Internet users

total: 4.316 million (2021 est.)

percent of population: 83% (2021 est.)

comparison ranking: total 106

Broadband - fixed subscriptions

total: 992,725 (2020 est.)

subscriptions per 100 inhabitants: 20 (2020 est.)

comparison ranking: total 74

Transportation

National air transport system

number of registered air carriers: 1 (2020)

inventory of registered aircraft operated by air carriers: 39

annual passenger traffic on registered air carriers: 1,948,546 (2018)

annual freight traffic on registered air carriers: 11.13 million (2018) mt-km

Airports

129 (2024)

comparison ranking: 41

Heliports

8 (2024)

Pipelines

662 km refined products (2013)

Railways

total: 278 km (2014)

narrow gauge: 278 km (2014) 1.067-m gauge

note: the entire rail network fell into disrepair and out of use at the end of the 20th century; since 2005, certain sections of rail have been rehabilitated

comparison ranking: total 124

Roadways

total: 5,035 km (2017)

comparison ranking: total 150

Waterways

730 km (2011) (seasonally navigable by small craft)

comparison ranking: 80

Merchant marine

total: 11 (2023)

by type: other 11

comparison ranking: total 157

Ports and terminals

major seaport(s): Atlantic Ocean (Caribbean) - Puerto Limon

container port(s) (TEUs): Puerto Limon (1,319,372)

Pacific Ocean - Caldera

Military and Security

Military and security forces

no regular military forces; Ministry of Public Security: National Police (Fuerza Pública), Air Surveillance Service (Servicio de Vigilancia Aérea), National Coast Guard Service (Servicio Nacional de Guardacostas), Drug Control Police (Policía Control de Drogas), Border Police (Policia de Fronteras), Professional Migration Police (Policía Profesional de Migración); Ministry of Presidency: Directorate of Intelligence and Security (DIS), Special Intervention Unit (UEI) (2024)

note: Costa Rica's armed forces were constitutionally abolished in 1949

Military expenditures

0.6% of GDP (2022 est.)
0.7% of GDP (2021 est.)
0.7% of GDP (2020 est.)
0.7% of GDP (2019 est.)
0.7% of GDP (2018 est.)

comparison ranking: 151

Military and security service personnel strengths

15-17,000 Ministry of Public Security personnel (2024)

Military equipment inventories and acquisitions

the National Police are lightly armed although small special units are trained and equipped for tactical operations; the US has provided equipment and support to forces such the National Coast Guard, including secondhand US vessels and aircraft (2024)

Military - note

Costa Rica relies on specialized paramilitary units within the Ministry of Public Security (MPS) for internal security missions and countering transnational threats such as narcotics smuggling and organized crime, as well as for participating in regional security operations and exercises; MPS forces have received advisory and training support from both Colombia and the US; since 2012, the US has also provided some military equipment, including aircraft and patrol boats (2024)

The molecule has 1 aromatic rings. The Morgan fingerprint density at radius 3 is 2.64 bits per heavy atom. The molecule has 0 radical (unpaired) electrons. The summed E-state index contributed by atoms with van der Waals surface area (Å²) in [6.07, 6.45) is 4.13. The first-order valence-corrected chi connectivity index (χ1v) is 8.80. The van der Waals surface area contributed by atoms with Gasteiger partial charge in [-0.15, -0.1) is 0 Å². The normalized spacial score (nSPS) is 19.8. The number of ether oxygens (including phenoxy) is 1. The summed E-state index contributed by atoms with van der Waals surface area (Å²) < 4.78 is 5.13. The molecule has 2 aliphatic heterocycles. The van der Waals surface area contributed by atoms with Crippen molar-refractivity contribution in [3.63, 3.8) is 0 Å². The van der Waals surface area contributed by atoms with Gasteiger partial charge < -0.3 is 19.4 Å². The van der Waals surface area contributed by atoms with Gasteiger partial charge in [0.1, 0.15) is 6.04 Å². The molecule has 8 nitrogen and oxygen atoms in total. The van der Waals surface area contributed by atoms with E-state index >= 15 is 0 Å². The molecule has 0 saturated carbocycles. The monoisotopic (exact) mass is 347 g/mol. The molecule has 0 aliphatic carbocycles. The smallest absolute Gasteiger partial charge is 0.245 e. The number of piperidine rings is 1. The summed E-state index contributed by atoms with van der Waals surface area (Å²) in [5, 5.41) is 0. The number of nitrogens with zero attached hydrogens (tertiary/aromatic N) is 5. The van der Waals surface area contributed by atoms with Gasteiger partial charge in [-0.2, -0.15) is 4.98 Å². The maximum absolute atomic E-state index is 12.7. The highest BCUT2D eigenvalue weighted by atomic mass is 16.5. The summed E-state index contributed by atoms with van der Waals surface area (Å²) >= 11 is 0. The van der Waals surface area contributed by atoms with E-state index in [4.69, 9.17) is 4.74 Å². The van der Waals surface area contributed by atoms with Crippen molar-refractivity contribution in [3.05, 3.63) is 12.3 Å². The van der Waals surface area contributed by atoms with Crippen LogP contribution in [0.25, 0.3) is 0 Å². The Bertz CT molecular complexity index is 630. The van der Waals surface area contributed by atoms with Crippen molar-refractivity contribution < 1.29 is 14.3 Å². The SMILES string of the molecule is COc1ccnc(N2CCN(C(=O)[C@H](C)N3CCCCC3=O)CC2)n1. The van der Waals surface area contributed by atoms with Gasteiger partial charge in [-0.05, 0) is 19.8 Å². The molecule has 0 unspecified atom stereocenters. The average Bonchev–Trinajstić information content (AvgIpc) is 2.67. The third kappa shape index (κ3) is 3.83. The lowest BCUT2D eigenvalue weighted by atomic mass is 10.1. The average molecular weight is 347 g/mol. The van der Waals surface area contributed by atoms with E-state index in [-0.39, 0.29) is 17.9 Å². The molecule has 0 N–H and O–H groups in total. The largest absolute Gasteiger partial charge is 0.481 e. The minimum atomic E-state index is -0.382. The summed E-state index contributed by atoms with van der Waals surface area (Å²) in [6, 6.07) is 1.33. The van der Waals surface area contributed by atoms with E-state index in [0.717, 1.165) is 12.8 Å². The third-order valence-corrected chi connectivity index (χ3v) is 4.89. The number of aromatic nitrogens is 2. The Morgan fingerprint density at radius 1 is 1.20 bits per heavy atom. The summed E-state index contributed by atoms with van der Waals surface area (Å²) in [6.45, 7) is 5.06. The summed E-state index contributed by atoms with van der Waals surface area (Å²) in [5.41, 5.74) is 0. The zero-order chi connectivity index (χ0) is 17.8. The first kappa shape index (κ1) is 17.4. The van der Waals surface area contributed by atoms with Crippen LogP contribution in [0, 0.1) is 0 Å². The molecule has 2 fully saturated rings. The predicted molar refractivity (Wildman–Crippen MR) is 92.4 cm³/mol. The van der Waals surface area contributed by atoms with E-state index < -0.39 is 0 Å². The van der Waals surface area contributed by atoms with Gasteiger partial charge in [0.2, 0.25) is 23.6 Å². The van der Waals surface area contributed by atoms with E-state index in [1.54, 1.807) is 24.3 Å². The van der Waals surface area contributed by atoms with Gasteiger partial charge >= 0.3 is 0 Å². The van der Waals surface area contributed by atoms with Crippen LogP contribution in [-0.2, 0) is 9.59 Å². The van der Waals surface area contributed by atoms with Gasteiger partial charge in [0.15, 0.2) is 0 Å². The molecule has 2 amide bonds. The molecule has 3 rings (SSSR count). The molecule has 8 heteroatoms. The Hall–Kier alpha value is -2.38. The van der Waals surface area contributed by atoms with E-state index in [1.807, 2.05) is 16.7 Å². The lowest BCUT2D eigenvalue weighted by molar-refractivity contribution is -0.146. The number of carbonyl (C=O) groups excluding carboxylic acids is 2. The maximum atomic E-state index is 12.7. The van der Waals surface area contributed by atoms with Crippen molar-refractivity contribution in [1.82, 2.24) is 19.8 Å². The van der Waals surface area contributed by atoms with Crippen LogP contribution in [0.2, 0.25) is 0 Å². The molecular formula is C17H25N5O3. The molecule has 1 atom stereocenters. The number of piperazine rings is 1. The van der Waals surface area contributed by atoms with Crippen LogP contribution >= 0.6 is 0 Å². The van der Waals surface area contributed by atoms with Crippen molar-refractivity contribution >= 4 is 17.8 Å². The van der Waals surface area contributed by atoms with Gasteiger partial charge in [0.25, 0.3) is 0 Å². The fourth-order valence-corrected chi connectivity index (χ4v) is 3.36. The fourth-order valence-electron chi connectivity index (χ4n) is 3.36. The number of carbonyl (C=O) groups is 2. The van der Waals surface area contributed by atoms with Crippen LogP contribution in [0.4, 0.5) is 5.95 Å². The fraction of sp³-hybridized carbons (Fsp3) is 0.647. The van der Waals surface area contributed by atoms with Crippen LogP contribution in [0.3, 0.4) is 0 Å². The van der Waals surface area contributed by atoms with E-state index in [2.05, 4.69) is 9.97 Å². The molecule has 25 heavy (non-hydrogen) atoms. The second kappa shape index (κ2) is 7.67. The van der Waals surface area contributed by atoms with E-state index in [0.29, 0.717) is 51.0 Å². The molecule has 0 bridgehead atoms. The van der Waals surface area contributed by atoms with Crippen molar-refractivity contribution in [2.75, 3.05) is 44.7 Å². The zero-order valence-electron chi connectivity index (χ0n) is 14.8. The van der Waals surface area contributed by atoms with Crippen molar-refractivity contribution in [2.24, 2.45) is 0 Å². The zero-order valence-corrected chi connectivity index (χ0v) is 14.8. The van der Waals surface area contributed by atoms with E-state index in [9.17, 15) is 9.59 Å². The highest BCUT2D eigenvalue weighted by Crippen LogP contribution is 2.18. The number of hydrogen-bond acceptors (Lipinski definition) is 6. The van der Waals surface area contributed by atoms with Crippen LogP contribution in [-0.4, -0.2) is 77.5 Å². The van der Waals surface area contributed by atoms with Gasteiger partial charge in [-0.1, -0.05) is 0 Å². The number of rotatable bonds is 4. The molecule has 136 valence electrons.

Space

Space agency/agencies

Costa Rican Space Agency (ACE; established 2021); ACE is a non-state, public entity subject to guidelines issued by the Ministry of Science, Technology, and Telecommunications (2023)

Space program overview

has a small, new program focused on promoting the use of space to develop the country’s economy and industry, including acquiring and utilizing satellites; has built a remote sensing (RS) cube satellite; has relations with the space agencies and commercial space industries of the US and members of the Latin American and Caribbean Space Agency (ALCE) (2023)

note: further details about the key activities, programs, and milestones of the country’s space program, as well as government spending estimates on the space sector, appear in Appendix S

Transnational Issues

Disputes - international

Costa Rica and Nicaragua regularly file border dispute cases over the delimitations of the San Juan River and the northern tip of Calero Island to the International Court of Justice (ICJ); in 2009, the ICJ ruled that Costa Rican vessels carrying out police activities could not use the river, but official Costa Rican vessels providing essential services to riverside inhabitants and Costa Rican tourists could travel freely on the river; in 2011, the ICJ provisionally ruled that both countries must remove personnel from the disputed area; in 2013, the ICJ rejected Nicaragua's 2012 suit to halt Costa Rica's construction of a highway paralleling the river on the grounds of irreparable environmental damage; in 2013, the ICJ, regarding the disputed territory, ordered that Nicaragua should refrain from dredging or canal construction and refill and repair damage caused by trenches connecting the river to the Caribbean and upheld its 2010 ruling that Nicaragua must remove all personnel; in early 2014, Costa Rica brought Nicaragua to the ICJ over offshore oil concessions in the disputed region

Refugees and internally displaced persons

refugees (country of origin): 29,906 (Venezuela) (economic and political crisis; includes Venezuelans who have claimed asylum, are recognized as refugees, or received alternative legal stay) (2021)

stateless persons: 192 (2022)

Illicit drugs



Costa Rica remains a significant transshipment point for cocaine enroute to the United States from South America; a key transit point in international narcotics trafficking; transit and warehousing hub for illicit drug trafficking; growing domestic drug consumption problem; a major source of precursor or essential chemicals used in the production of illicit narcotics